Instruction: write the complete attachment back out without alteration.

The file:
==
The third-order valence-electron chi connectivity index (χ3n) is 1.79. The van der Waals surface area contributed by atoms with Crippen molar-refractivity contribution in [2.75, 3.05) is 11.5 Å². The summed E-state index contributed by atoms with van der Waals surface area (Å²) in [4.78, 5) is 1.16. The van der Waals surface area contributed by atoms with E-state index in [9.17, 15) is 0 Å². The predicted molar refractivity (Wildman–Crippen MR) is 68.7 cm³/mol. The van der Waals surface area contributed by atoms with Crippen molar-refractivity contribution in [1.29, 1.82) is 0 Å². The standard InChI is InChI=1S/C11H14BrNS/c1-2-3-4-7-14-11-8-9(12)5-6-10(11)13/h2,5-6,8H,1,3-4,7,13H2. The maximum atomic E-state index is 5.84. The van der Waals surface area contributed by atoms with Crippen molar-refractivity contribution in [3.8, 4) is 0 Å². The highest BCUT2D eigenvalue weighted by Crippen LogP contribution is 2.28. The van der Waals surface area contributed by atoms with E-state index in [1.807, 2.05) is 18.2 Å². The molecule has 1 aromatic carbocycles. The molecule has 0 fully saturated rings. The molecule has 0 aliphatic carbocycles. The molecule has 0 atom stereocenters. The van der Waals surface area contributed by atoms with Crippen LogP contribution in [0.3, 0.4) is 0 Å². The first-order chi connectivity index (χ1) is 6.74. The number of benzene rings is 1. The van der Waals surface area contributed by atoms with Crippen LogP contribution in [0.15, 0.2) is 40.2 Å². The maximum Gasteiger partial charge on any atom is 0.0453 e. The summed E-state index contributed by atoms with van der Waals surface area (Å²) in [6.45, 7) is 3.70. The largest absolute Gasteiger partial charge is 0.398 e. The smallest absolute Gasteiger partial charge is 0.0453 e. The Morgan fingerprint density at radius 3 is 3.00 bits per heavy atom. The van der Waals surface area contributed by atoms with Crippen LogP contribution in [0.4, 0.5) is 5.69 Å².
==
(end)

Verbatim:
The third-order valence-electron chi connectivity index (χ3n) is 1.79. The van der Waals surface area contributed by atoms with Crippen molar-refractivity contribution in [2.75, 3.05) is 11.5 Å². The summed E-state index contributed by atoms with van der Waals surface area (Å²) in [4.78, 5) is 1.16. The van der Waals surface area contributed by atoms with E-state index in [9.17, 15) is 0 Å². The predicted molar refractivity (Wildman–Crippen MR) is 68.7 cm³/mol. The van der Waals surface area contributed by atoms with Crippen molar-refractivity contribution in [1.29, 1.82) is 0 Å². The standard InChI is InChI=1S/C11H14BrNS/c1-2-3-4-7-14-11-8-9(12)5-6-10(11)13/h2,5-6,8H,1,3-4,7,13H2. The maximum atomic E-state index is 5.84. The van der Waals surface area contributed by atoms with Crippen molar-refractivity contribution in [3.8, 4) is 0 Å². The highest BCUT2D eigenvalue weighted by Crippen LogP contribution is 2.28. The van der Waals surface area contributed by atoms with E-state index in [1.807, 2.05) is 18.2 Å². The molecule has 1 aromatic carbocycles. The molecule has 0 fully saturated rings. The molecule has 0 aliphatic carbocycles. The molecule has 0 atom stereocenters. The van der Waals surface area contributed by atoms with Crippen LogP contribution in [0.3, 0.4) is 0 Å². The first-order chi connectivity index (χ1) is 6.74. The number of benzene rings is 1. The van der Waals surface area contributed by atoms with Crippen LogP contribution in [0.15, 0.2) is 40.2 Å². The maximum Gasteiger partial charge on any atom is 0.0453 e. The summed E-state index contributed by atoms with van der Waals surface area (Å²) in [6.45, 7) is 3.70. The largest absolute Gasteiger partial charge is 0.398 e. The smallest absolute Gasteiger partial charge is 0.0453 e. The Morgan fingerprint density at radius 3 is 3.00 bits per heavy atom. The van der Waals surface area contributed by atoms with Crippen LogP contribution in [0.4, 0.5) is 5.69 Å².